Speaking of mummies, Monstrum's next video was Egyptian Mummies: From Sacred Vessels to Scary Undead.

Mummification was a sacred, transformative practice in Ancient Egypt - a ritual process that made one’s body and soul fit for existence in the afterlife. It begs the question: when and why did the Mummy become the popular movie monster that we are so familiar with today?
That was fascinating, as well as a worthy sequel to the Universal Monsters video.

I close with "The Mummy" Inspired Cocktail | 31 DAYS OF HALLOWEEN by Secret of the Booze.



2 oz devil’s cut
1 oz. honey whiskey
1 cup hibiscus tea
Dry ice
Drink responsibly!

That's it for Halloween, but spooky season continues for one more day with Day of the Dead. I'm feeling like continuing with Monstrum's examination of Mexican monsters. Stay tuned to see if I follow through with that thought.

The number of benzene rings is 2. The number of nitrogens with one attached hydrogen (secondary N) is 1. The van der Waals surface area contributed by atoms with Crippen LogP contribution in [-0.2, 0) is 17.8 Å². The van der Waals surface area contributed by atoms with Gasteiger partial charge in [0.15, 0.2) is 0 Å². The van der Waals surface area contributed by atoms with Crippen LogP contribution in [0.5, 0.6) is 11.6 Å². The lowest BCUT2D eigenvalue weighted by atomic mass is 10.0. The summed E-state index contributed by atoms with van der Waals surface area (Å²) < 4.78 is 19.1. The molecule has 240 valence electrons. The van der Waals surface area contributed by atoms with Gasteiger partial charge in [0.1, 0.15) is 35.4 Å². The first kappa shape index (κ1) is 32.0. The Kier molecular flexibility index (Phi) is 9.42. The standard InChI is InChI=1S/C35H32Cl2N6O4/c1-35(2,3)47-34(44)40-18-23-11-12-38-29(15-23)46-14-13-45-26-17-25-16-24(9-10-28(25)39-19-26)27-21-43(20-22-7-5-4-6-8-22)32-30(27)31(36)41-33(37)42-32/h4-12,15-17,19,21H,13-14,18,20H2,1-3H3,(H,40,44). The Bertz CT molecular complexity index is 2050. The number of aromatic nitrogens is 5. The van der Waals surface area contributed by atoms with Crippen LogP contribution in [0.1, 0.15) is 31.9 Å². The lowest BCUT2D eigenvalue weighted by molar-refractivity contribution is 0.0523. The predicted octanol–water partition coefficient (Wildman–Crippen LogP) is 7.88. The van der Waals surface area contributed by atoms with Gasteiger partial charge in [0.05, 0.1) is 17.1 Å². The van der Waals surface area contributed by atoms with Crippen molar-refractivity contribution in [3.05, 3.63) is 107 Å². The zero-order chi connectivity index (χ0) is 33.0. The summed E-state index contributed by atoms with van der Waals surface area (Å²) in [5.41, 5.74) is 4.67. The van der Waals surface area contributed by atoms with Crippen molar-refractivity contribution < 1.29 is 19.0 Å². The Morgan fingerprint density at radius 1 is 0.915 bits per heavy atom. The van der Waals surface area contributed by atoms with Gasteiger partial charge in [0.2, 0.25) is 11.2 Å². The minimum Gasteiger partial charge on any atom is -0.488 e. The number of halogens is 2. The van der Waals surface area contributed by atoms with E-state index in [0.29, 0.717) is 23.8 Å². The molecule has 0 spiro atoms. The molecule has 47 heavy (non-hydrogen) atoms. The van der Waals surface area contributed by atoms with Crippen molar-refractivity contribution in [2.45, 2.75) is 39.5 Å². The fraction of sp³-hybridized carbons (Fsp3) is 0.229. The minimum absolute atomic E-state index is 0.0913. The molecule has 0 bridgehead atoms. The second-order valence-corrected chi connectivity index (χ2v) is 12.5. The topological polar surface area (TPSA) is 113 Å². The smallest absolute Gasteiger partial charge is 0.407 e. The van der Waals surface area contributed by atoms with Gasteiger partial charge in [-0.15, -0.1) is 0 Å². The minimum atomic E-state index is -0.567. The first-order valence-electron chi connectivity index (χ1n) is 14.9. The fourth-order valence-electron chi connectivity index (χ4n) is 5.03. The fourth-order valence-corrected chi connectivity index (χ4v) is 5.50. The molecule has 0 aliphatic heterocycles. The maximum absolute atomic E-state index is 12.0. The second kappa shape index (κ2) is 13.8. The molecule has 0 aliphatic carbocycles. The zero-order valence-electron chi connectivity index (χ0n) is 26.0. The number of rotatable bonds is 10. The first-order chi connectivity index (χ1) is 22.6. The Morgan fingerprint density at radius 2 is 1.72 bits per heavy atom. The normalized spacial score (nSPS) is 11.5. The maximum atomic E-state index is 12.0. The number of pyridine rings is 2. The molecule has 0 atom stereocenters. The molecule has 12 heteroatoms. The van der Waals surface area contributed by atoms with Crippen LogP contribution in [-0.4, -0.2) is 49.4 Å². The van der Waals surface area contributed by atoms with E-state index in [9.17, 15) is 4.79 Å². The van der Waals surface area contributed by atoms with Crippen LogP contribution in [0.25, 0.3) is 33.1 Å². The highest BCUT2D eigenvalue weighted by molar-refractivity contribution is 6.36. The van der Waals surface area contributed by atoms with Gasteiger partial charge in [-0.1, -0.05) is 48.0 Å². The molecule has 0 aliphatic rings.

Monday, October 30, 2023

Duran Duran sings 'Psycho Killer' and other spooky songs for Halloween

Happy Candy Corn Day, when I usually blog about monsters. I'll do that tomorrow. Today, I want to share some music with my readers. Watch shuttermuze's Duran Duran Halloween Show - Psycho Killer (Encore Theatre at the Wynn, Las Vegas) October 31, 2022.